Save the Pandas … Or Maybe Not?
As you see the above picture of this adorable baby panda bear … and realize there are only a couple thousand pandas left in the world (at most), your thought is probably … save the pandas!
There likely won’t be much doubt left in your mind after you see this video of them trying to learn to walk. Aaaww!
There are a lot of dedicated people trying to bring panda bears back from being nearly extinct.
But there’s a debate among some scientists that maybe — gulp — we shouldn’t.
That sounds like an awful thing to say. But there seems to be a growing number of people who think they might just have a point.
To be clear, these people don’t want pandas to die out.
But they argue that millions and millions of dollars are being spent to try to save pandas — and there’s no guarantee it will work.
Part of the problem is that pandas’ natural habitats in China have dwindled down to almost nothing. Even if they can grow pandas back to healthy numbers, there may not be adequate habitat for them to be reintroduced back into the wild successfully. They’re not convinced it’s worth it if the only life pandas have are in captivity or at a zoo.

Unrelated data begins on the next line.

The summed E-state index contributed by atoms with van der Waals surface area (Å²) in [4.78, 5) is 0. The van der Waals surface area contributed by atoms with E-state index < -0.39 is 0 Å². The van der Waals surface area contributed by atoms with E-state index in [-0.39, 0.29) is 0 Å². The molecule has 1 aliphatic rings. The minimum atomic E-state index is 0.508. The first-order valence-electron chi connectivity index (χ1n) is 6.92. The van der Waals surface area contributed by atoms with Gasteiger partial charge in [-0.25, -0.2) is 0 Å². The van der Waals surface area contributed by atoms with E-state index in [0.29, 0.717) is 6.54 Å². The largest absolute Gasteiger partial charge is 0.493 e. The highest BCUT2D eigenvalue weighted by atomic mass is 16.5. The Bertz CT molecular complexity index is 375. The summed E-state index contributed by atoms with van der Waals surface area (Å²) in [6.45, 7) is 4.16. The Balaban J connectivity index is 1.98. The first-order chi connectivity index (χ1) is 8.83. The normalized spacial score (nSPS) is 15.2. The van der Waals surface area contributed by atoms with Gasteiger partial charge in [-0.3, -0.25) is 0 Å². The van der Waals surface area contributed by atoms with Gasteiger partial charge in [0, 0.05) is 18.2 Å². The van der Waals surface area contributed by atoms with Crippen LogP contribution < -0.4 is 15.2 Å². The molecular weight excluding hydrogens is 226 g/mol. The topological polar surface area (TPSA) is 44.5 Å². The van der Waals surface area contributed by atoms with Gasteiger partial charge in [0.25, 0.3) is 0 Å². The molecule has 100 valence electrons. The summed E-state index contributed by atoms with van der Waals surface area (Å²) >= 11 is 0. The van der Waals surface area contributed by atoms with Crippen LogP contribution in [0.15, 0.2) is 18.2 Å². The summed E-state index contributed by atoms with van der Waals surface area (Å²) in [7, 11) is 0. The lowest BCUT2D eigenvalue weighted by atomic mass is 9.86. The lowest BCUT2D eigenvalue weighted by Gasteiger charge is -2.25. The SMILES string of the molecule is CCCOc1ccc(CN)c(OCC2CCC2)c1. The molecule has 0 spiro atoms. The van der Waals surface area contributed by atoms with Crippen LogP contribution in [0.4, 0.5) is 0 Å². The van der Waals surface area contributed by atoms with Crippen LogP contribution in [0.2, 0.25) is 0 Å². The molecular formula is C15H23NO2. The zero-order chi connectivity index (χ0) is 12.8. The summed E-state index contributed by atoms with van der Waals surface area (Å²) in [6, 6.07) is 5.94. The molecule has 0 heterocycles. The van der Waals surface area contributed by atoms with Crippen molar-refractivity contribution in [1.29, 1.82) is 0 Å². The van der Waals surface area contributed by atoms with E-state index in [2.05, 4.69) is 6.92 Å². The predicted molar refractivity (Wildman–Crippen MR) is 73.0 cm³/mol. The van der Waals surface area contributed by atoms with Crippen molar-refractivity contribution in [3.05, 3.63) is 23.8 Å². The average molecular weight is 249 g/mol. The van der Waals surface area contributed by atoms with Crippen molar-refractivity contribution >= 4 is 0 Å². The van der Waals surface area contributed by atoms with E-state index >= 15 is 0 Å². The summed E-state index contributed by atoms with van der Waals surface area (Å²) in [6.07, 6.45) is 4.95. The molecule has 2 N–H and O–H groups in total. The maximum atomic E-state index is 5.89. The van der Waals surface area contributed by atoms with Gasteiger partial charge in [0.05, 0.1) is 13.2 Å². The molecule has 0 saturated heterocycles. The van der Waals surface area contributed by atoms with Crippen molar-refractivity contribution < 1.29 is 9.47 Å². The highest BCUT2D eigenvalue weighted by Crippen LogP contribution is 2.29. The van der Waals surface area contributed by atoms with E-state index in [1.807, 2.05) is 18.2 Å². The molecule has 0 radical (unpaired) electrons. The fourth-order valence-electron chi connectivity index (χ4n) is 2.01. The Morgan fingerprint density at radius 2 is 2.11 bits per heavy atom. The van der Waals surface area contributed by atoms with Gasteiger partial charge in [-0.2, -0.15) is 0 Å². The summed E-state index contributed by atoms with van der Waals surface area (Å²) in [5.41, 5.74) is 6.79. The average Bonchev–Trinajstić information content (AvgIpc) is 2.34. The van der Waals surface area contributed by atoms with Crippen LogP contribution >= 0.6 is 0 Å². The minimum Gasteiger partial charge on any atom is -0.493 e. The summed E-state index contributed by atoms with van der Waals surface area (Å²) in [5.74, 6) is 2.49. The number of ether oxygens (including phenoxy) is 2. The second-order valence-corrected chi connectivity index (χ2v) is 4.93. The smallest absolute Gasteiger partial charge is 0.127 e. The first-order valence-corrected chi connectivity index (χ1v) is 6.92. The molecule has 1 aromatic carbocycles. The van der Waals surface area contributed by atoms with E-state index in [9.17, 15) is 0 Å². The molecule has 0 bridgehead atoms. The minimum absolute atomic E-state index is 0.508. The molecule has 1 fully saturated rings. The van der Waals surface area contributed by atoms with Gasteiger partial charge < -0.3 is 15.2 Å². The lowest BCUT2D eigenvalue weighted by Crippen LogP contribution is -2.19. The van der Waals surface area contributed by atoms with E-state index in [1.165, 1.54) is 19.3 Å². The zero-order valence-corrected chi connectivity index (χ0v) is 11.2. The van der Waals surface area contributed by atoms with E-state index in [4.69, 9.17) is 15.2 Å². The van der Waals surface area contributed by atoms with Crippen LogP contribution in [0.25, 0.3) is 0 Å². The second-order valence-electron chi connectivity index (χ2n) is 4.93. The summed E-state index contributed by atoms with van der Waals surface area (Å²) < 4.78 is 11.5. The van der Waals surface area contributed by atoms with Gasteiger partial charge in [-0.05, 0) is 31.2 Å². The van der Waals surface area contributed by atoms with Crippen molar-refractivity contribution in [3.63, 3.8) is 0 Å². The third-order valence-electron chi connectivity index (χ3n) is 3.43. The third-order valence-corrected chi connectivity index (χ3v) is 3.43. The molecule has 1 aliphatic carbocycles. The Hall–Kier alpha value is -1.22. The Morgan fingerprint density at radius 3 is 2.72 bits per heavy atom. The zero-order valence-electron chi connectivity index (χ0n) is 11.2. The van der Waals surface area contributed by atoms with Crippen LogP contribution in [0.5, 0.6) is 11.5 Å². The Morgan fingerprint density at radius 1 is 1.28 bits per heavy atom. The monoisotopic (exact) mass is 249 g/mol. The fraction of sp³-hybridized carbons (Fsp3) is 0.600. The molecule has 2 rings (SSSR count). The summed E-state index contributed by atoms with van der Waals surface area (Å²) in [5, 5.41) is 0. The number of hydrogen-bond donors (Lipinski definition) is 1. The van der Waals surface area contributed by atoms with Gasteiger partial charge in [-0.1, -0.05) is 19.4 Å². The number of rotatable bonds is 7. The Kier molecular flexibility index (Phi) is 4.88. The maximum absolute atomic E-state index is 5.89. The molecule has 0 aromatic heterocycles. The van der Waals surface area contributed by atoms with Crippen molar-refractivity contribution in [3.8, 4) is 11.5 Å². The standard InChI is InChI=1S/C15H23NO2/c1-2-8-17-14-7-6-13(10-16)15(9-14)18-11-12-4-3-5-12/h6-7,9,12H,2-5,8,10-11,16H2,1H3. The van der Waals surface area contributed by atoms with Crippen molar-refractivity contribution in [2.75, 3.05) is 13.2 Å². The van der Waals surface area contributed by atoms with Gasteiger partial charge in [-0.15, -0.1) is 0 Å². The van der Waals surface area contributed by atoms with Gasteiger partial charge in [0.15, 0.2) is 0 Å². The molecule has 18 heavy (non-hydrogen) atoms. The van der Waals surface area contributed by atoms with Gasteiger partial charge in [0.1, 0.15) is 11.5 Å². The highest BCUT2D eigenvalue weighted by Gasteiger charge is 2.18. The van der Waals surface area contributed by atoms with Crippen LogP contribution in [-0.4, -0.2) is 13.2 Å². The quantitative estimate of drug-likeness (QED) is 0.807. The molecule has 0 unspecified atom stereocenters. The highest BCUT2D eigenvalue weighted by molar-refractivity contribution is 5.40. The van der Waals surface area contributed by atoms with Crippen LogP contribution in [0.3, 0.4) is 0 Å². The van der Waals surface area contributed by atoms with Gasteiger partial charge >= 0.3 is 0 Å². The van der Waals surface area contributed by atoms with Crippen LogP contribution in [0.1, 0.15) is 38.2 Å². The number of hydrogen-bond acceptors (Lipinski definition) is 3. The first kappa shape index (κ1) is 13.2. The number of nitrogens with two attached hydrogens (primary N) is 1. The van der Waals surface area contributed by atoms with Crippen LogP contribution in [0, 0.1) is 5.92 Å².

Should all this effort be made if pandas could only survive in captivity? What do you think?
Critics argue that maybe all that money and time would be better spent on saving many other endangered species … instead of just one. According to Kate Snow’s report on NBC News, up to 200 species are going extinct almost every day! You can watch her report below.
If there’s only a limited amount of money to spend on trying to save endangered species, how do we decide which ones to save?
Olivia and Carter Ries have been following the ‘panda debate’. They’re the kid founders of One More Generation , helping to save endangered species. You can read HTE’s stories about their great work by clicking here and here .
HTE Kids’ News asked them what they thought and here’s what they said: “The way we would settle the argument is to divide funds and resources based on the status of the endangerment of the species. For example, if there were only about 25,000 rhinos left on the planet (which happens to be the true figure) and there were about 750,000 elephants (which happens to also be the true figure) left on the planet, then we would try to proportionately distribute funds to the species based on which one needs the most help to keep the species from going extinct.” The rhinos in that case.
But they added that, “funding would have to be adjusted to ensure the species at most risk of extinction would be granted the most funding.” In that case it would lean toward the elephant because of the rate they’re being poached (killed).
Here is the World Wildlife Fund’s list of endangered species .
How would you try to solve this problem?
Sarah Bexell works to save pandas and was featured in NBC’s recent report. She told NBC it’s humans who put pandas in this mess of facing extinction (mainly by humans encroaching on their land) so it’s our responsibility to do what we can to save them.
She added, if we can’t save the one we love the most, how can there be hope for the others?
What do you think?